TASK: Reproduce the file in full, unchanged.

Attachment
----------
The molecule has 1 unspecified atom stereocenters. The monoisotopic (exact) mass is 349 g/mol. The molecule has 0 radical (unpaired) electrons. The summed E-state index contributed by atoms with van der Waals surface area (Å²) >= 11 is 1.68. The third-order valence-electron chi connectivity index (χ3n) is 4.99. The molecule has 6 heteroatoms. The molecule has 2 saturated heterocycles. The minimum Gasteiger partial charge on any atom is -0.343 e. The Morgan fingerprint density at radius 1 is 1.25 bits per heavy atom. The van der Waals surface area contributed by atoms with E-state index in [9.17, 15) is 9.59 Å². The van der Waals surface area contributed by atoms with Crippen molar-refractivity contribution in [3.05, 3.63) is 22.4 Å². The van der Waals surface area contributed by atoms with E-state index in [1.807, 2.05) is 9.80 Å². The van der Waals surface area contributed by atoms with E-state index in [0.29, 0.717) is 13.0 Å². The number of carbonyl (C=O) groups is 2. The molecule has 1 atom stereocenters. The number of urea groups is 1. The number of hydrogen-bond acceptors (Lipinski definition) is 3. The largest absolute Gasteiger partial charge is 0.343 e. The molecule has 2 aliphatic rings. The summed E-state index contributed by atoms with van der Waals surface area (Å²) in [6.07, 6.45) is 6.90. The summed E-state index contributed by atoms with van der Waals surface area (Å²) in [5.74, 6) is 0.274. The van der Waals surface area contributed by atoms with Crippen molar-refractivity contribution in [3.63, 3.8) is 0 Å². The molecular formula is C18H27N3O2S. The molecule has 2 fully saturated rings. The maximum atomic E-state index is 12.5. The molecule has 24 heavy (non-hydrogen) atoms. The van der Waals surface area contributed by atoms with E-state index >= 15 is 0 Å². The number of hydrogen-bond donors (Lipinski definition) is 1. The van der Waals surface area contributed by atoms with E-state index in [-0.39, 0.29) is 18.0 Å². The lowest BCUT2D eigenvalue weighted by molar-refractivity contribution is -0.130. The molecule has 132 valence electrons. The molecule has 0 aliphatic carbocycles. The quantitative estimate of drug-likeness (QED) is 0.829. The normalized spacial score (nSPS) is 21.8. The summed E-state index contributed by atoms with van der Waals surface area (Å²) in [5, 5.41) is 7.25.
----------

The molecule has 1 unspecified atom stereocenters. The monoisotopic (exact) mass is 349 g/mol. The molecule has 0 radical (unpaired) electrons. The summed E-state index contributed by atoms with van der Waals surface area (Å²) >= 11 is 1.68. The third-order valence-electron chi connectivity index (χ3n) is 4.99. The molecule has 6 heteroatoms. The molecule has 2 saturated heterocycles. The minimum Gasteiger partial charge on any atom is -0.343 e. The Morgan fingerprint density at radius 1 is 1.25 bits per heavy atom. The van der Waals surface area contributed by atoms with E-state index in [9.17, 15) is 9.59 Å². The van der Waals surface area contributed by atoms with Crippen molar-refractivity contribution in [3.05, 3.63) is 22.4 Å². The van der Waals surface area contributed by atoms with E-state index in [1.807, 2.05) is 9.80 Å². The van der Waals surface area contributed by atoms with E-state index in [0.29, 0.717) is 13.0 Å². The number of carbonyl (C=O) groups is 2. The molecule has 1 atom stereocenters. The number of urea groups is 1. The number of hydrogen-bond acceptors (Lipinski definition) is 3. The largest absolute Gasteiger partial charge is 0.343 e. The molecule has 2 aliphatic rings. The summed E-state index contributed by atoms with van der Waals surface area (Å²) in [6.07, 6.45) is 6.90. The summed E-state index contributed by atoms with van der Waals surface area (Å²) in [5.74, 6) is 0.274. The van der Waals surface area contributed by atoms with Crippen molar-refractivity contribution in [3.63, 3.8) is 0 Å². The molecular formula is C18H27N3O2S. The molecule has 2 fully saturated rings. The maximum atomic E-state index is 12.5. The molecule has 24 heavy (non-hydrogen) atoms. The van der Waals surface area contributed by atoms with E-state index >= 15 is 0 Å². The number of hydrogen-bond donors (Lipinski definition) is 1. The van der Waals surface area contributed by atoms with E-state index in [-0.39, 0.29) is 18.0 Å². The lowest BCUT2D eigenvalue weighted by molar-refractivity contribution is -0.130. The molecule has 132 valence electrons. The molecule has 0 aliphatic carbocycles. The quantitative estimate of drug-likeness (QED) is 0.829. The normalized spacial score (nSPS) is 21.8. The summed E-state index contributed by atoms with van der Waals surface area (Å²) in [5, 5.41) is 7.25.